It is not a question of any of the corporate bodies involved having no legal basis. I assure the House that all the bodies were properly constituted under the 1971 Act by way of statutory instruments. However, given the advice and recommendations from the Attorney General, the Bill before the House is required to confirm the various orders made for existing corporate bodies. Deputies will appreciate that given the importance of bodies established under the 1971 Act to the local authority service, it would not be appropriate to allow doubt to exist in this matter. Early enactment of the Bill is, therefore, desirable to confirm the establishment orders of the seven existing bodies in primary legislation.

The Bill, apart from the amendments to the Limerick regeneration agencies' establishment orders, involves no policy change and no additional charge on the Exchequer. It clarifies the areas covered by the Limerick Northside Regeneration Agency and Limerick Southside Regeneration Agency and provides for two additional appointments to the boards of each, one from among the staff of FÁS and another from among the local community or business community.

The two bodies in question were established in June 2007 on foot of the findings of the report, Addressing issues of Social Exclusion in Moyross and other disadvantaged areas of Limerick City, compiled by former Dublin city manager, John Fitzgerald, which was delivered in April 2007. The agencies are tasked with driving forward the development of comprehensive measures to tackle issues of social exclusion in Moyross, Southill and adjacent areas. As a result of the need for urgent action in this matter, the agencies were established under the Local Government Services (Corporate Bodies) Act 1971. The ambitious work programme of the agencies has in recent times delivered vision documents for Moyross and Southill housing developments and the lands adjacent thereto. These vision documents were launched by President McAleese and will lead, by the summer of this year, to the development of comprehensive master plans for regeneration of the areas concerned.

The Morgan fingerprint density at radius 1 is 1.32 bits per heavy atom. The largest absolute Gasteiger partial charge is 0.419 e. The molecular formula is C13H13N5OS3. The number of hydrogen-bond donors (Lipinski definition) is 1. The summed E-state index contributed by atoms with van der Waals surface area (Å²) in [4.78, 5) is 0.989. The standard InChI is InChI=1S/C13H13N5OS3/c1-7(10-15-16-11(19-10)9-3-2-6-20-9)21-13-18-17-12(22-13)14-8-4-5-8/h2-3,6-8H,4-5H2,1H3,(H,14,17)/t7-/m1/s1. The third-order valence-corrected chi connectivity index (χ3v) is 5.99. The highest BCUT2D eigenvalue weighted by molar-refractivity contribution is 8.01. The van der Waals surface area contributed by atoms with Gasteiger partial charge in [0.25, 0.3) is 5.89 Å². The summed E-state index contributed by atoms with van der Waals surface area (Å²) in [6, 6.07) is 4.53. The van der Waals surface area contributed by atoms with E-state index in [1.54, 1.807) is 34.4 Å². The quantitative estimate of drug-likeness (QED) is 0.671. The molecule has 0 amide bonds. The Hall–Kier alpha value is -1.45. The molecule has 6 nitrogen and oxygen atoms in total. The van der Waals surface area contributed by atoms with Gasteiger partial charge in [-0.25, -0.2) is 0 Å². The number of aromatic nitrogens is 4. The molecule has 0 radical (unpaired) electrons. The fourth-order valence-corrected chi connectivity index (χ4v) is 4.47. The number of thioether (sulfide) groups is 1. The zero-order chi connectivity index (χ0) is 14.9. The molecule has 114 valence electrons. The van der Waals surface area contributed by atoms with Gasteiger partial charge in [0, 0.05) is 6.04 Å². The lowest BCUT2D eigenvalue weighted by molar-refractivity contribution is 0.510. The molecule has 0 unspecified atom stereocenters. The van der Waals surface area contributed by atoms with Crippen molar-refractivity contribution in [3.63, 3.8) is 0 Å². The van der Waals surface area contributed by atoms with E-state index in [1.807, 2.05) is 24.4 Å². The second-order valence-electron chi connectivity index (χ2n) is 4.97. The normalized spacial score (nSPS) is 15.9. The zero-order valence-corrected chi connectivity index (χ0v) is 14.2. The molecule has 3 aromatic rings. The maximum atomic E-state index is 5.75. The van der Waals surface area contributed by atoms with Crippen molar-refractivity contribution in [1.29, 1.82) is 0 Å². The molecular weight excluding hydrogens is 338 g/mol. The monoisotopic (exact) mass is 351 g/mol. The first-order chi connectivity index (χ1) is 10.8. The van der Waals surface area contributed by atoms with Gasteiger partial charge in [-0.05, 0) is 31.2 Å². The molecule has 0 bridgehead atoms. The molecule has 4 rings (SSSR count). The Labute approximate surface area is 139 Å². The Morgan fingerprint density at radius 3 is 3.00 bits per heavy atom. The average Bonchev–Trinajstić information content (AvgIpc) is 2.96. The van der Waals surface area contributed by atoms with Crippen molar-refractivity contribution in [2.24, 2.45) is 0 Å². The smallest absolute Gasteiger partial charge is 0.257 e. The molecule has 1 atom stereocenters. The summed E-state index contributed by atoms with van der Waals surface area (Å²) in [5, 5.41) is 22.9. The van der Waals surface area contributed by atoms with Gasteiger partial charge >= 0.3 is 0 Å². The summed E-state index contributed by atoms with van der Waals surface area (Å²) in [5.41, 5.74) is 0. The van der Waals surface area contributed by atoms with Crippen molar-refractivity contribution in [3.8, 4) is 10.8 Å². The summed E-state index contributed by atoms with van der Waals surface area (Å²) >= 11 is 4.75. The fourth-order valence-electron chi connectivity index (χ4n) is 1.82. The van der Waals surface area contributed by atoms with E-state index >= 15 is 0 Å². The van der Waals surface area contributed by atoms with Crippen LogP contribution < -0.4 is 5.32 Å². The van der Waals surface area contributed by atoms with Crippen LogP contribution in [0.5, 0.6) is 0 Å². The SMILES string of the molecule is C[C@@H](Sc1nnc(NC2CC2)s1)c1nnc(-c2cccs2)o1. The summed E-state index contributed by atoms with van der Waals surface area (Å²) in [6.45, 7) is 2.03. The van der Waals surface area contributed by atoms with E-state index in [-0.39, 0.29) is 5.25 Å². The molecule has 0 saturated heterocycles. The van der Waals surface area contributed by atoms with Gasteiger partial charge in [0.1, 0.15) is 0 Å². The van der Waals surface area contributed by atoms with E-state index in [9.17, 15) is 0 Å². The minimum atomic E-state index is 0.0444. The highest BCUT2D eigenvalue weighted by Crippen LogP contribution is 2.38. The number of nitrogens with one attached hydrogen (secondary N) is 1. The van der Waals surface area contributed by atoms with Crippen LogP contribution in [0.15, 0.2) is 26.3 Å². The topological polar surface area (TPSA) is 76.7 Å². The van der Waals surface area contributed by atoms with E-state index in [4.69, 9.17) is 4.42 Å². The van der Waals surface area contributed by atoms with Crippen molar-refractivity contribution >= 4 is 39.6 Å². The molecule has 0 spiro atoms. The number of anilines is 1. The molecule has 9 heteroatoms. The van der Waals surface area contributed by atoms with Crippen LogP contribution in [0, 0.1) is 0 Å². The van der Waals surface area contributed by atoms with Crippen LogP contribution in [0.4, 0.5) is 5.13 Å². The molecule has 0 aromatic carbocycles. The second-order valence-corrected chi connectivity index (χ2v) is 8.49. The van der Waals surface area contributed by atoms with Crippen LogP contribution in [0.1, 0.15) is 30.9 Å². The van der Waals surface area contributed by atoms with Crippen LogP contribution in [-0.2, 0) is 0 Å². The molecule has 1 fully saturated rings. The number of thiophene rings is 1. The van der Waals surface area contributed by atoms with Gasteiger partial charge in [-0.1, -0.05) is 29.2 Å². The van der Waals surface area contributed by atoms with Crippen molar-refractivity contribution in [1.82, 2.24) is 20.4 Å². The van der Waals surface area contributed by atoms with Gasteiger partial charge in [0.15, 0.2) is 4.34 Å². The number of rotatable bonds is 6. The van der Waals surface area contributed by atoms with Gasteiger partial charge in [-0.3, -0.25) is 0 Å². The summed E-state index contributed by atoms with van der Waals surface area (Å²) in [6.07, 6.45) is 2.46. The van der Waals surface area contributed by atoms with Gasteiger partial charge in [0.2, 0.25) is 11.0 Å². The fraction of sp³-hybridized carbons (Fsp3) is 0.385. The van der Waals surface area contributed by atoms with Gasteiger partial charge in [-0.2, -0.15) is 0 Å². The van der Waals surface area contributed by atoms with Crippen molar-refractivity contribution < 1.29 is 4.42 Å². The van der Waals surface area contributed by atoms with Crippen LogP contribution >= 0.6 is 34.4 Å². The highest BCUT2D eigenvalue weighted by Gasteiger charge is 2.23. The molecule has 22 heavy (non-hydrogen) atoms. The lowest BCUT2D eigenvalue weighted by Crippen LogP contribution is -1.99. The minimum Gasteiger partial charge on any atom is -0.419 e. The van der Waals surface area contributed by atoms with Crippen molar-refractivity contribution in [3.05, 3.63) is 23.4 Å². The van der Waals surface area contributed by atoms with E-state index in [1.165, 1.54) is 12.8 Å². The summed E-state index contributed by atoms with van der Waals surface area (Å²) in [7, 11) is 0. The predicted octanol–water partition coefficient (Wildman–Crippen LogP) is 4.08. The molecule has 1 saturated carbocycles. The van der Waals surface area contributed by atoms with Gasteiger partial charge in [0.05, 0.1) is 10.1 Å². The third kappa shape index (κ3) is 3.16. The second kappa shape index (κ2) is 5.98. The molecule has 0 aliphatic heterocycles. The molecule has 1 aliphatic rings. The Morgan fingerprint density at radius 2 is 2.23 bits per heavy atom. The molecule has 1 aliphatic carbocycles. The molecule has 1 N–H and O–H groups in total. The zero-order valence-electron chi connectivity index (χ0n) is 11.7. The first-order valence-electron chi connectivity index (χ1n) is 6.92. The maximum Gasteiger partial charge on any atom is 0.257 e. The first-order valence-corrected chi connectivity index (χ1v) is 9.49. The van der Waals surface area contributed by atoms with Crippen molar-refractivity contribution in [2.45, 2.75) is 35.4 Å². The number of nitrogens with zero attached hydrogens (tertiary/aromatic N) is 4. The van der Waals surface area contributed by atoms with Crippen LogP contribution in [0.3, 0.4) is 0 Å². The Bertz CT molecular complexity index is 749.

I wish now to set out the main provisions of the Bill. Sections 1 and 2 are standard technical provisions setting out the definitions used in the Bill and making provision for the payment of expenses incurred in the administration of the Bill out of moneys provided by the Oireachtas. While no direct expenditure in implementing the legislation is anticipated, it is prudent to include this standard provision.

Section 3 confirms the establishment orders made under the 1971 Act for current bodies and provides that these orders have statutory effect as if made in primary legislation. The seven bodies are listed in the explanatory memorandum to the Bill. The Dublin Transportation Office is included because when it was established, it came under the aegis of the Minister. Responsibility for the office was transferred to the Department of Transport in 2002, when the latter also assumed charge of national roads. Section 3(3) provides for the standard provision in legislation of this nature and ensures that the confirming provisions cannot be construed in such a way that they could infringe any person's constitutional rights. Section 3(4) takes account of the provisions of the Public Service Superannuation (Miscellaneous Provisions) Act 2004, which provides for certain staff to continue in employment after the age of 65. This is being done because most of the establishment orders predated the 2004 Act and contain provisions concerning retirement at 65 years of age.